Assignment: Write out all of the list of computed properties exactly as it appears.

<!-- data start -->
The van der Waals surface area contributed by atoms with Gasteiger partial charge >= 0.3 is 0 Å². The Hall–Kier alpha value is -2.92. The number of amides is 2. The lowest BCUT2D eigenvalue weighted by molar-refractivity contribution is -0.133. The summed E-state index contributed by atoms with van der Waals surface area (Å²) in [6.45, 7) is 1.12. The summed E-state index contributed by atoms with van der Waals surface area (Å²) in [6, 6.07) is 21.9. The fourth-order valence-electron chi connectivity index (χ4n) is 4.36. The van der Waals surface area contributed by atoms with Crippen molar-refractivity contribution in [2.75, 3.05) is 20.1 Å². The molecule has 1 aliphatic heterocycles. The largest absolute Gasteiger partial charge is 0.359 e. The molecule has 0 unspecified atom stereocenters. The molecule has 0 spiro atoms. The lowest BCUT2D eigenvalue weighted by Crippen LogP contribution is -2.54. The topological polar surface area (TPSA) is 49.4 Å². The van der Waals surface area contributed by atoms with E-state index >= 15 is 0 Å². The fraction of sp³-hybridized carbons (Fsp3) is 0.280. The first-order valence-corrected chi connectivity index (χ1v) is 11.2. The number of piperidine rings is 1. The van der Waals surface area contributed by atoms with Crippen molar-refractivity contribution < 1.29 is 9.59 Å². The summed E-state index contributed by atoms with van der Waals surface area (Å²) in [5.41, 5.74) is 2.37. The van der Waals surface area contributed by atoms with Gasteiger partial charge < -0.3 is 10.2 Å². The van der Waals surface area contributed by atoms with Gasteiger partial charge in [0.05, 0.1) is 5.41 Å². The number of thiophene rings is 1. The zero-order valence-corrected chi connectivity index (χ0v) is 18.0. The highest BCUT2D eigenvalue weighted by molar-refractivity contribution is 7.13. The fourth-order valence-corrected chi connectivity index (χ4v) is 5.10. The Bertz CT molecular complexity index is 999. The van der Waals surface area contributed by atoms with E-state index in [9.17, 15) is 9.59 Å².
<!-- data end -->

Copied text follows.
The van der Waals surface area contributed by atoms with Gasteiger partial charge >= 0.3 is 0 Å². The Hall–Kier alpha value is -2.92. The number of amides is 2. The lowest BCUT2D eigenvalue weighted by molar-refractivity contribution is -0.133. The summed E-state index contributed by atoms with van der Waals surface area (Å²) in [6.45, 7) is 1.12. The summed E-state index contributed by atoms with van der Waals surface area (Å²) in [6, 6.07) is 21.9. The fourth-order valence-electron chi connectivity index (χ4n) is 4.36. The van der Waals surface area contributed by atoms with Crippen molar-refractivity contribution in [2.75, 3.05) is 20.1 Å². The molecule has 1 aliphatic heterocycles. The largest absolute Gasteiger partial charge is 0.359 e. The molecule has 0 unspecified atom stereocenters. The molecule has 0 spiro atoms. The lowest BCUT2D eigenvalue weighted by Crippen LogP contribution is -2.54. The topological polar surface area (TPSA) is 49.4 Å². The van der Waals surface area contributed by atoms with E-state index >= 15 is 0 Å². The fraction of sp³-hybridized carbons (Fsp3) is 0.280. The first-order valence-corrected chi connectivity index (χ1v) is 11.2. The number of piperidine rings is 1. The van der Waals surface area contributed by atoms with Crippen molar-refractivity contribution < 1.29 is 9.59 Å². The summed E-state index contributed by atoms with van der Waals surface area (Å²) in [5.41, 5.74) is 2.37. The van der Waals surface area contributed by atoms with Gasteiger partial charge < -0.3 is 10.2 Å². The van der Waals surface area contributed by atoms with Gasteiger partial charge in [0.05, 0.1) is 5.41 Å². The number of thiophene rings is 1. The zero-order valence-corrected chi connectivity index (χ0v) is 18.0. The highest BCUT2D eigenvalue weighted by molar-refractivity contribution is 7.13. The fourth-order valence-corrected chi connectivity index (χ4v) is 5.10. The Bertz CT molecular complexity index is 999. The van der Waals surface area contributed by atoms with E-state index in [9.17, 15) is 9.59 Å².